• Callosobruchus maculatus;
  • Egg white cystatin;
  • Insect digestive enzymes;
  • Peptidase inhibitors;
  • Plant proteomics;
  • Vigna unguiculata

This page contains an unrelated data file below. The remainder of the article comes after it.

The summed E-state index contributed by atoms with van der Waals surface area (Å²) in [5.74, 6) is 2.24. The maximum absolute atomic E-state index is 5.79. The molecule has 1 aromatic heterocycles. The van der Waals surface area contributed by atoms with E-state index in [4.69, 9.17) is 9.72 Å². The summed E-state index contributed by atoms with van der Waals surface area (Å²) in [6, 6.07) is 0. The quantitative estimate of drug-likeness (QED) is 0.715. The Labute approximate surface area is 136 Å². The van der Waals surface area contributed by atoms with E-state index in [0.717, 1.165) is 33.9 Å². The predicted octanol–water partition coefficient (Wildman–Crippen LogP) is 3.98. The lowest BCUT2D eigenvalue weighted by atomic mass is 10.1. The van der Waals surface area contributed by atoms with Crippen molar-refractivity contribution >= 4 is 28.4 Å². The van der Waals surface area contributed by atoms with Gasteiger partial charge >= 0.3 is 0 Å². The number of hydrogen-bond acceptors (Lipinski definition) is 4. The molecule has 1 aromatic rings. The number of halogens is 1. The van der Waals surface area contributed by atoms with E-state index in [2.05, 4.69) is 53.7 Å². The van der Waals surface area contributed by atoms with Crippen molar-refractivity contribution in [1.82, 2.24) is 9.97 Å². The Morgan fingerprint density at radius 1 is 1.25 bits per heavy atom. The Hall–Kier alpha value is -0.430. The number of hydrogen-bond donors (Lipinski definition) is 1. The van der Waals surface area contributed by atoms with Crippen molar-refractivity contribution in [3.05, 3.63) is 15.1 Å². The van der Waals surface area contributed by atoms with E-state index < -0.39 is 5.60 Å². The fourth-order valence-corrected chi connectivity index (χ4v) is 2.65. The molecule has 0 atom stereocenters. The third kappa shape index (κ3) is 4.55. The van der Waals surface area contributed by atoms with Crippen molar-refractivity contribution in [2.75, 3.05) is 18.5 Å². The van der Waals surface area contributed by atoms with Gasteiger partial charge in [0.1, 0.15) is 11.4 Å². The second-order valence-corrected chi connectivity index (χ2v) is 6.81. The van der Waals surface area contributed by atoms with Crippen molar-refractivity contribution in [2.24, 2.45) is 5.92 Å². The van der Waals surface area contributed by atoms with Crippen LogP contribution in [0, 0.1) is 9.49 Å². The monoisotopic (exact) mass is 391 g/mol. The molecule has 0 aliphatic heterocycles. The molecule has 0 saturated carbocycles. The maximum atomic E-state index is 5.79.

The seed-feeding beetle Callosobruchus maculatus is an important cowpea pest (Vigna unguiculata) as well as an interesting model to study insect digestive physiology. The larvae of C. maculatus rely on cysteine and aspartic peptidases to digest proteins in their diet. In this work, the global proteomic changes induced in the intestinal tract of larval C. maculatus challenged by the ingestion of cystatin, a cysteine peptidase inhibitor, was investigated by a nanoLC-MS/MS approach. The ingestion of cystatin caused a delay in the development of the larvae, but the mortality was not high, indicating that C. maculatus is able to adapt to this inhibitor. This proteomic strategy resulted in the identification of 752 and 550 protein groups in the midgut epithelia and midgut contents, respectively, and quantitative analyses allowed us to establish relative differences of the identified proteins. Ingestion of cystatin led to significant changes in the proteome of both the midgut epithelia and midgut contents. We have observed that proteins related to plant cell wall degradation, particularly the key glycoside hydrolases of the families GH5 (endo-β-1,4-mannanase) and GH 28 (polygalacturonase) were overexpressed. Conversely, α-amylases were downexpressed, indicating that an increase in hemicelluloses digestion helps the larvae to cope with the challenge of cystatin ingestion. Furthermore, a number of proteins associated with transcription/translation and antistress reactions were among the cystatin-responsive proteins, implying that a substantial rearrangement in the proteome occurred in C. maculatus exposed to the inhibitor.